Information for Educators on Skydiving

Last update: 4/20/00

[classroom demonstration]

Freefall Stability Exercise

by Jim Wilson, Activities In Math and Science Education Foundation (AIMS)

This exercise uses a paper skydiver to show how jumpers can fall with full control of their movements.

Click here for a full size image of paper skydiver (image size 7.5 by 9.5 inches)

Cut away the paper border of the skydiver.

[paper skydiver]

Fold the skydiver in half length wise like this.

[paper skydiver]

Find the center of gravity by balancing your skydiver on a pencil, like this.

[paper skydiver]

When it balances, mark the place. This point is the center of gravity. Unfold the skydiver but do not smooth out the crease. Draw a line across the skydiver on the center of gravity mark. Fold the skydiver along the belly of this line.

Unfold skydiver but do not smooth out the crease. Your skydiver should look like this (below):

[paper skydiver]

Hold your skydiver as high as you can and release. The paper skydiver should fall face to earth as real skydivers do for freefall stability.

[paper skydiver]

Hold the skydiver upside down and release. As the skydiver starts falling upside down, it will soon flip over to the normal face to earth.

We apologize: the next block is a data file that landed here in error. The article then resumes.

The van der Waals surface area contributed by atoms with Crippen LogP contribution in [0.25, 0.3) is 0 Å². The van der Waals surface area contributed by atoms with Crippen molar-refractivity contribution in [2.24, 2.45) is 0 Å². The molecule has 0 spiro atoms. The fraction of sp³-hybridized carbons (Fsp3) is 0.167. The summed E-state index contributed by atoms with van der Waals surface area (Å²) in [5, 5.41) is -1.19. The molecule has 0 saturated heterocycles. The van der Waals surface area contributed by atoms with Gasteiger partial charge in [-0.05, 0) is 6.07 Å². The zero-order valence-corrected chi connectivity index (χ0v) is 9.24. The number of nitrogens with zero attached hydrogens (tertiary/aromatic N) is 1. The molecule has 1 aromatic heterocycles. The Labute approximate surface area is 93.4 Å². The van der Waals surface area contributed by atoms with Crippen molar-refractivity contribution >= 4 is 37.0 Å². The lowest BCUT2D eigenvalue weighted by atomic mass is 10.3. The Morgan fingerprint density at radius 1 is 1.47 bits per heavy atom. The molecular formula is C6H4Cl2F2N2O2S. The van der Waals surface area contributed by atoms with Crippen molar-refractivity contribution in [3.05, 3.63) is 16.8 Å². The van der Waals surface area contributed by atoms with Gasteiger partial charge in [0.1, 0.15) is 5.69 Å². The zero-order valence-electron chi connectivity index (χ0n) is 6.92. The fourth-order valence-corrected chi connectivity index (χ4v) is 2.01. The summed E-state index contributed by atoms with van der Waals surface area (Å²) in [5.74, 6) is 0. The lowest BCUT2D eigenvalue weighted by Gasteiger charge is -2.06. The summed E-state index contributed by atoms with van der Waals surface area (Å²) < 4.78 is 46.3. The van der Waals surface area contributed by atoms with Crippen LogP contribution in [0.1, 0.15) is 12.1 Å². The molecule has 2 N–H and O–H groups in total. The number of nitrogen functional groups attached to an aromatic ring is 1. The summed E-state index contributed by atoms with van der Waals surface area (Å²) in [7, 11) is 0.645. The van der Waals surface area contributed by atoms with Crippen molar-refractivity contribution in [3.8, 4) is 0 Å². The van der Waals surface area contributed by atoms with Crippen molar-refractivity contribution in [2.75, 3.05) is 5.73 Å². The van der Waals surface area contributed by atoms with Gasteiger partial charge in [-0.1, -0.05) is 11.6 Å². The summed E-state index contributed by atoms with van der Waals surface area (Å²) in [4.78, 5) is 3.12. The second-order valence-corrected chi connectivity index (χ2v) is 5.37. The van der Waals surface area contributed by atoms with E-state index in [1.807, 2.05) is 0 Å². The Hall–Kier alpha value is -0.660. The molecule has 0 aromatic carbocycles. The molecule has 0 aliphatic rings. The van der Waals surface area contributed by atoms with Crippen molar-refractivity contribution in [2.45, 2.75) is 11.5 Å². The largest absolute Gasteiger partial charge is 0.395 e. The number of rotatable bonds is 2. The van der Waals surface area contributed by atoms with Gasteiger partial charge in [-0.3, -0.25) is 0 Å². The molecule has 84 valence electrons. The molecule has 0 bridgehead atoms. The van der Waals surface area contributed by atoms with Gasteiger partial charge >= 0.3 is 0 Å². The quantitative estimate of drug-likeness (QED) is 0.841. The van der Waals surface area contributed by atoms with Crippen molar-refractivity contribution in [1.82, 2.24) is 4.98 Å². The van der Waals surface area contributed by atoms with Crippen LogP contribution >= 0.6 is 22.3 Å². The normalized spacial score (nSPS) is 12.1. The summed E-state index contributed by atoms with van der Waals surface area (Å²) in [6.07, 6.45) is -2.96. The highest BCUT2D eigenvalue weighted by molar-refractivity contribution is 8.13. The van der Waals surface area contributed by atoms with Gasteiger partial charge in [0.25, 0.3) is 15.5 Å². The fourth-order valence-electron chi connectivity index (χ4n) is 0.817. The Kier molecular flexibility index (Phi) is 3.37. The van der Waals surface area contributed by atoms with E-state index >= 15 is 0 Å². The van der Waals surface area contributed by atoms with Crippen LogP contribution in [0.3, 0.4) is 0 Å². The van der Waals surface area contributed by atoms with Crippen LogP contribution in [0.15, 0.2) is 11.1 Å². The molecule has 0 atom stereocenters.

[paper skydiver]

Another exercise can demonstrate turns. Fold upward one arm and fold down the opposite leg down. Don't fold too much, just a little. This should induce a freefall turn. This is a little tricky so it may take some adjustments.

[paper skydiver]

Skydiver Formations ("Relative Work"): Choose a two-way or three-way formation. Predict, then join different skydivers with SMALL pieces of tape, and drop them several times.

[paper skydiver]

Activities In Math and Science Education Foundation (AIMS)

NASA Ames Aerospace Encounter

The K-8 Aeronautics Internet Textbook

Parachute Discussion

Parachute Quiz


Aeronautics Quiz

How Air Moves Over Objects

How Air Moves Over Objects Quiz

Forces in Flight

Forces in Flight Quiz

Disclaimer and Purpose


Parachuting is a high risk activity and can result in serious injury or death.

This website is for noncommercial, informational purposes only. This is not an instructional guide.

The purpose is to provide information on skydiving from high altitudes. I am not an instructor and I am not claiming to be one. For those interested in learning to skydive or participating in a high altitude jump, you must obtain training from competent and rated instructors.

Michael Wright, D13106
Website Editor

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